I'm using this novel as an example of how I produce, market, and eventually (we hope) get a novel published. I'll keep you informed along the way.
Today's Blog: To see the steps in the publication process, visit my writing website http://www.ldalford.com/ and select "production schedule," you will be sent to http://www.sisteroflight.com/.

The four plus one basic rules I employ when writing:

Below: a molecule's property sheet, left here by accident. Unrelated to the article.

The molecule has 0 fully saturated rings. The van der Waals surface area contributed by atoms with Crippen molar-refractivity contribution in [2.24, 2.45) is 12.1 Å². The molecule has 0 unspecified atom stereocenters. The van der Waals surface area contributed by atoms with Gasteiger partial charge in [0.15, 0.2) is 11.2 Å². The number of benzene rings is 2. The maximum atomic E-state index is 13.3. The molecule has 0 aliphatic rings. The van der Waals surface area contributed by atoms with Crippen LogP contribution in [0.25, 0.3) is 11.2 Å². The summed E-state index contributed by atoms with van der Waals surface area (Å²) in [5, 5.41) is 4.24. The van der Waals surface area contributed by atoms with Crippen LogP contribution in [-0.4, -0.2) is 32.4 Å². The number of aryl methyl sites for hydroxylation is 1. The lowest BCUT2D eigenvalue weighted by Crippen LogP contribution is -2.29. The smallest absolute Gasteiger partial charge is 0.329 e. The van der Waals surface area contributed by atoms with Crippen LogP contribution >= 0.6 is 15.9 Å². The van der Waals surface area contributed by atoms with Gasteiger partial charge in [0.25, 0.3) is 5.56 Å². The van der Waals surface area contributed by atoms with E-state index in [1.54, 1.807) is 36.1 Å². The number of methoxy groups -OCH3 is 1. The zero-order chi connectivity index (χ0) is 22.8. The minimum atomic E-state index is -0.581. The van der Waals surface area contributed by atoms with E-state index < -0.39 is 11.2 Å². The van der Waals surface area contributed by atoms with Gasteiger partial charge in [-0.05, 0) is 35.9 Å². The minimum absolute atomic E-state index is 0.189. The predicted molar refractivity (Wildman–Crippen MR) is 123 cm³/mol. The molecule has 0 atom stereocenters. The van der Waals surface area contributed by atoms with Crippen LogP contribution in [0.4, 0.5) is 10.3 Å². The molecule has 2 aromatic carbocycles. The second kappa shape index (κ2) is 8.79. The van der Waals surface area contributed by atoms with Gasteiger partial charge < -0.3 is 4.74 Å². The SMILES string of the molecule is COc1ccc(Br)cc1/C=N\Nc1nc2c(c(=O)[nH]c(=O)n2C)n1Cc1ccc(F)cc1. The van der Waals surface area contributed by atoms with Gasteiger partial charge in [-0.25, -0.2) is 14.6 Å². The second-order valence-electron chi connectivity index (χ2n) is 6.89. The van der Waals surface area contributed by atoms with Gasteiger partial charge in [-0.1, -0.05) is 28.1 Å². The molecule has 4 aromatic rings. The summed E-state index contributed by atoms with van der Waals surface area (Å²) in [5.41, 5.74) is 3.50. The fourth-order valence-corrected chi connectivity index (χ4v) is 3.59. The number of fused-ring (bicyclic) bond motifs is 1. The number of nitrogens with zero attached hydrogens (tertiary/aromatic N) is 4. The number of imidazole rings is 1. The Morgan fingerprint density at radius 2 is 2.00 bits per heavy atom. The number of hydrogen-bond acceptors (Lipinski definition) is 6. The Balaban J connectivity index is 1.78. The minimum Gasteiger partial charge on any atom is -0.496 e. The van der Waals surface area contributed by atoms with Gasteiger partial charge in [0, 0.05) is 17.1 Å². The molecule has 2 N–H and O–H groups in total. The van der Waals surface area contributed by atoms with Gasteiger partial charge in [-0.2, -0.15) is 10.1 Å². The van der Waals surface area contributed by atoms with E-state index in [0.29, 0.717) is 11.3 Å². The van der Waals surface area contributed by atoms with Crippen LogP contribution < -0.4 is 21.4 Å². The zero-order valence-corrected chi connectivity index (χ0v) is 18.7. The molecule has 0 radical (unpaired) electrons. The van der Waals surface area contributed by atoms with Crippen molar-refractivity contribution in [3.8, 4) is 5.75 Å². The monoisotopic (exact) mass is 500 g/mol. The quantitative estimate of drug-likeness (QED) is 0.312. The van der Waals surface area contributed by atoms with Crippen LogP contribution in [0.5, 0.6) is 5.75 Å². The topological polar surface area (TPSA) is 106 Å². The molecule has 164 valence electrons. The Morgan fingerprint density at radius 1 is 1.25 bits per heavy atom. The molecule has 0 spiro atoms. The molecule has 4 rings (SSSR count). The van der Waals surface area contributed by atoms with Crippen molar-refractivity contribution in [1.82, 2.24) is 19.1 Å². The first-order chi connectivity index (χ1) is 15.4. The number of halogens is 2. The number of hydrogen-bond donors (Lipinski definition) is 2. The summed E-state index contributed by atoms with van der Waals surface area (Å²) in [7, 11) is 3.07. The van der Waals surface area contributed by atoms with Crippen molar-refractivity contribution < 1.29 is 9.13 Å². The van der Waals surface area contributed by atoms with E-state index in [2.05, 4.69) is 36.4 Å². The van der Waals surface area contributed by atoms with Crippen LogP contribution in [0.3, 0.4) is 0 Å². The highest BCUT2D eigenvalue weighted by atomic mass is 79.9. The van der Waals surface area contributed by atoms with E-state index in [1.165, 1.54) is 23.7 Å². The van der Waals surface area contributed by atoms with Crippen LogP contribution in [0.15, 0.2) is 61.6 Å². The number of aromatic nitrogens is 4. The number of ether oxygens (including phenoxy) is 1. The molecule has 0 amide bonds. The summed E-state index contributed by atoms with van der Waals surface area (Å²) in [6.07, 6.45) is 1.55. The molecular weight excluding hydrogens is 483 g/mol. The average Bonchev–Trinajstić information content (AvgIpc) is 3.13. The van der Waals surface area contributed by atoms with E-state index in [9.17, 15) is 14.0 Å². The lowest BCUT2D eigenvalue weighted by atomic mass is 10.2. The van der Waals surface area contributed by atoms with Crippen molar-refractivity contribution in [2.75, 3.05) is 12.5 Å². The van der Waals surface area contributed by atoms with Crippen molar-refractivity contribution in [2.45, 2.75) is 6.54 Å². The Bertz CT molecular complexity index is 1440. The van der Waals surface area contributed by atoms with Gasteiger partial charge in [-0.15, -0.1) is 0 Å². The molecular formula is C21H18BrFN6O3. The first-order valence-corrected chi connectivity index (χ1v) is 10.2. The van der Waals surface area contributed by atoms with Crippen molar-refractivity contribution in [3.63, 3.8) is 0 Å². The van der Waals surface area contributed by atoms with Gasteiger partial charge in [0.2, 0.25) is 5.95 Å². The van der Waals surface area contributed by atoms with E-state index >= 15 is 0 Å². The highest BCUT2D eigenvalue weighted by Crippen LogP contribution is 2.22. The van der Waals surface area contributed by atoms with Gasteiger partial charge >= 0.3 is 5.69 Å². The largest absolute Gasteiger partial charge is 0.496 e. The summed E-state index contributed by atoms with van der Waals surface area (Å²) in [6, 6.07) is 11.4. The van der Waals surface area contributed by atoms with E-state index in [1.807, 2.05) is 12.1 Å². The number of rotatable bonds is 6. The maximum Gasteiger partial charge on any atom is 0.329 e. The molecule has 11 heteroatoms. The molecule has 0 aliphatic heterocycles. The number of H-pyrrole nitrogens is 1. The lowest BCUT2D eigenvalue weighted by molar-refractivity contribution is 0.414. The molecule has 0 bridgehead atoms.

1. Don't confuse your readers.
2. Entertain your readers.
3. Ground your readers in the writing.
4. Don't show (or tell) everything.
5. Immerse yourself in the world of your writing.

All novels have five discrete parts:
1.  The initial scene (the beginning)
2.  The rising action
3.  The climax
4.  The falling action
5.  The dénouement

The theme statement of this new novel is: An agent of the organization becomes involved with a vampire girl during a mission, she becomes dependent on the agent, and she is redeemed.